Thursday, 26 October 2017

Barefoot Poetry at a Balinese Monastery ~ Dipika Mukherjee

By the time I reached Bali on October 22nd, I was mentally and physically drained. 

I had been travelling and been out of my home in Chicago for over two months, and although I was to deliver a keynote at the Asia Pacific Writers and Translators Annual Conference in two days, I hadn’t written anything at all in months. My keynote, titled Contests and Prizes: The Advantage of the (Global) Asian Writer, was becoming impossible to write.

I felt the imposter syndrome growing toxic in my brain.

Despite being surrounded by the beauty of Bali, I was unable to relax. There were a Ganesha at every turn – the APWT conference was hosted by the  Ganesha University of Education and there was a beautiful Ganesha right outside my hotel door – but it seemed clear that the God of Scribes and Beginnings was concerned with weightier matters than my silly writerly angst.

The Asia Pacific Writers and Translators community has been in existence for 10 years now, and this was my third APWT conference. What I especially love about APWT is that there is a genuine effort to be a Pan-AsiaPacific group that welcomes both writers and translators. The choice of conference venue is frequently dictated by how easy it would be for Asian writers, especially from under-represented countries, to travel to the venue keeping costs and visa requirements in mind. 

A good number of APWT writers have become my good friends; this is a very collegial, cosy group, with none of the literary casteism that festivals with more star power inevitably attract. We hang out over meals and tea-breaks and dinner and the networking seems unforced with kind and kindred spirits.

So when I saw that that a writer I have known and admired for years -- Tim Tomlinson of the New York Writers Workshop -- was running a poetry workshop at the BrahmaVihara Arama Buddhist Monastery,  I had to sign up. The workshop was being held the day before my keynote (which I still hadn't written) but it seemed like a really good idea.


Which it was.

The Monastery turned out to be a wonderful meditative space, situated on a hilltop with gorgeous views. At every turn there seems to be a hidden wonder: a buddha deep in meditation, a detailed statue rising from the stairway, or just the glorious profusion of jacaranda, hibiscus and frangipani in bloom. 



 Storm clouds started to gather as Tim distributed the handouts on writing about place and family. We got to work, even as a stray puppy frolicked and tugged at someone's sarong and lines of ants marched resolutely on their paths despite our presence. The rain started to fall. We continued to write in the silence of that place, the years of meditative practice seemingly unleashing something in my lost creativity.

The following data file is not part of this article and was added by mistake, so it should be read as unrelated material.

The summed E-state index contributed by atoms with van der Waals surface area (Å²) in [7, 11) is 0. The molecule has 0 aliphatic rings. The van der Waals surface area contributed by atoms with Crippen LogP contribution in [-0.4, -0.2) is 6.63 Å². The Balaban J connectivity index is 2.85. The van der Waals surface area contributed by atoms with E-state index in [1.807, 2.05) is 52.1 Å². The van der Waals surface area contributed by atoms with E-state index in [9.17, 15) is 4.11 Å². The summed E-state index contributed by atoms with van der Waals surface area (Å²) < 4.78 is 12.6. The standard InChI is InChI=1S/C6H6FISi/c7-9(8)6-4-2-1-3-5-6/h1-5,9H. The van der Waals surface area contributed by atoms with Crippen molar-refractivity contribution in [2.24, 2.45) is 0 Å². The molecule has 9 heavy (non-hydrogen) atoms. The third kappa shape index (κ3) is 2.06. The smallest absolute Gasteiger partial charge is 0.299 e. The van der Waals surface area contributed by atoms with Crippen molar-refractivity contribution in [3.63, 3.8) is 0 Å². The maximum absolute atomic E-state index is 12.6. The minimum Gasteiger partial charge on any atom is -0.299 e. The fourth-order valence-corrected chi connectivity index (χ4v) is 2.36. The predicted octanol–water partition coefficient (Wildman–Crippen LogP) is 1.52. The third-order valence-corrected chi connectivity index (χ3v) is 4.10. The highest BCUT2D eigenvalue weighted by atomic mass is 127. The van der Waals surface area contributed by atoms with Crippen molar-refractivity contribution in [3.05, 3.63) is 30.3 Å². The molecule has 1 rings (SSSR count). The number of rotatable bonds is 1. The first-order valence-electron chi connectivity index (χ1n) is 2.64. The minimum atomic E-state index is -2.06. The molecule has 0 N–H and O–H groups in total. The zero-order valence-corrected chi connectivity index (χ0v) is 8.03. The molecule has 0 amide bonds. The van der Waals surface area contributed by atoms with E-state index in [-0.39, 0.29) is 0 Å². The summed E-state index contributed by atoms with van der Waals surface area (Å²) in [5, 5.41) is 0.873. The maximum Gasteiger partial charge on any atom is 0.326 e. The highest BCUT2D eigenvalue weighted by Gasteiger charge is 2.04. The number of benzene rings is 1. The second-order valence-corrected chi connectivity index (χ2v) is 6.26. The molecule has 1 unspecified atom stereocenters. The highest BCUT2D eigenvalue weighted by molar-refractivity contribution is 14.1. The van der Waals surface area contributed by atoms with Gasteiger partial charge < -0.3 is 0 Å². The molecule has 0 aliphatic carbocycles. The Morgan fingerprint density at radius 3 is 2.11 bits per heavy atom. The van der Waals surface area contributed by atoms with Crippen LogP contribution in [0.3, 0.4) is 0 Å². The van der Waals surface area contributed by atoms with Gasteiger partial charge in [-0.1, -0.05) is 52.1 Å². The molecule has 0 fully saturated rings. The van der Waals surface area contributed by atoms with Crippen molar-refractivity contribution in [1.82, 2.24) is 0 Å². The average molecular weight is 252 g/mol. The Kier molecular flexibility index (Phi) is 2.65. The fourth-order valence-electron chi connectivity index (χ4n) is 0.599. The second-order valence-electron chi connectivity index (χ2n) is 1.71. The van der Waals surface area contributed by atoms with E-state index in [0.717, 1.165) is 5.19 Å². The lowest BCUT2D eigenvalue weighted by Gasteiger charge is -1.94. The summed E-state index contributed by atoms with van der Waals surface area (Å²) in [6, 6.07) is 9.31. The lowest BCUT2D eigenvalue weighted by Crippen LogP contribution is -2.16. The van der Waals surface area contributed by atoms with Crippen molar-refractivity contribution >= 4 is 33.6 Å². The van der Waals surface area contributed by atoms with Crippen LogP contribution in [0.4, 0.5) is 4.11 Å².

I wrote for pages, and when I stopped to edit, I wrote some more. The rain continued to fall like a benediction.

I continued to write after I came back to my hotel room. There is something about meditation and writing that is deeply powerful, which I need to harness more often.



And my keynote, you ask? I not only finished it to my satisfaction, I had a great time delivering the talk! 


Check out the Asia Pacific Writers and Translators here and the New York Writers Workshop here.





Dipika Mukherjee's second novel, Shambala Junction, won the UK Virginia Prize for Fiction (Aurora Metro, 2016). Her debut novel was longlisted for the Man Asian Literary Prize and republished as Ode to Broken Things (Repeater, 2016). She is a Juror on the the Neustadt International Prize for Literature 2018 and founded the D.K Dutt Award for Literary Excellence in Malaysia. 

4 comments:

Elizabeth Kay said...

I visited Bali three years ago, and your post brought it all back. Beautiful place.

Umberto Tosi said...

Thank you, Dipika, for taking us on your inward-outward journey and reminding us of the power of presence and meditation. Congratulations on a successful presentation.

Enid Richemont said...

A fascinating post - loved it, and want to go there. What about that angry volcano, though?

Dipika Mukherjee said...

Thanks Elizabeth and Umberto for your kind comments. Enid, the volcano seemed subdued by the collective of writerly voices and gave us no trouble at all :)